A lot has changed since Jazz first shared her story in 2007. Jazz remembers, “Back then you didn’t see young transkids in the media. Now trans youth are much more visible, speaking out, and sharing their stories. The public is much more accepting of trans people now.”
But there is still much work to be done. Creating laws that protect the rights and safety of transgender children and teens in school is of prime importance. Krieger explains, “Most schools are unprepared before they have their first transgender student. Administrators and teachers must be educated on how to be trans-friendly.”
Many parents and teens need to be educated too. Krieger admits that parents who are uninformed sometimes harbor unwarranted fears and prejudices—especially when it comes to bathroom usage and locker rooms at school. It can be disheartening. Jazz admits, “So many people don't understand us, and even consider us freaks. They can be cruel and unkind and not open to acceptance. I try not to let the negative opinion of others bring me down.”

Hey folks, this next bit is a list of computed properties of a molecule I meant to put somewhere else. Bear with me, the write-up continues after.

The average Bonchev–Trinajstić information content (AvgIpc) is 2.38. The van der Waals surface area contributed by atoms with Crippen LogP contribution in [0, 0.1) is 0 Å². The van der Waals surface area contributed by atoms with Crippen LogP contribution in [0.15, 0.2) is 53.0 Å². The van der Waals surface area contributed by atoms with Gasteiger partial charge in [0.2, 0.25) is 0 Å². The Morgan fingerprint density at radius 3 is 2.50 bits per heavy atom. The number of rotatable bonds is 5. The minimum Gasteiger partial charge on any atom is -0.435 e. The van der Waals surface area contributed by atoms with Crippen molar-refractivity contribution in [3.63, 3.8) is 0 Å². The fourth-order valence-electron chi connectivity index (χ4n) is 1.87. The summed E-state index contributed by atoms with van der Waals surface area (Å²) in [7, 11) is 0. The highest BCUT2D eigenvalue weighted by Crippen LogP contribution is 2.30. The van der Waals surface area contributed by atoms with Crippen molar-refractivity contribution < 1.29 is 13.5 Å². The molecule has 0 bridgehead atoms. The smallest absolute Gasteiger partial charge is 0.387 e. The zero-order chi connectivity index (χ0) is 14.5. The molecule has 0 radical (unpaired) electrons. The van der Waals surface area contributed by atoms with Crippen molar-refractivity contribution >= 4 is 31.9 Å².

In addition to writing the memoir, Jazz has shared her journey in a series of YouTube videos and in interviews with Rosie O’Donnell, Katie Couric, and Barbara Walters. Jazz hopes that by sharing her story, she can help other transgender teens as well as educate people. Says Jazz, “I receive hundred of emails from kids who feel alone. I try to comfort them and give them resources that can help. I also get heartwarming letters from kids who tell me that I’ve changed their lives by sharing my story publically.”
While Jazz has struggled with some friends in the past she now has a great group of friends who see her as “just one of the girls” and accept her for who she really is. Jazz asserts, “I hope that through my story other kids realize it is okay to be different, and you have to love yourself no matter what others say or think.”
For More Information:
- Helping Your Transgender Teen by Irwin Krieger (Genderwise Press, 2011)
- The Transgender Child by Stephanie Brill and Rachel Pepper (Cleis Press, 2008)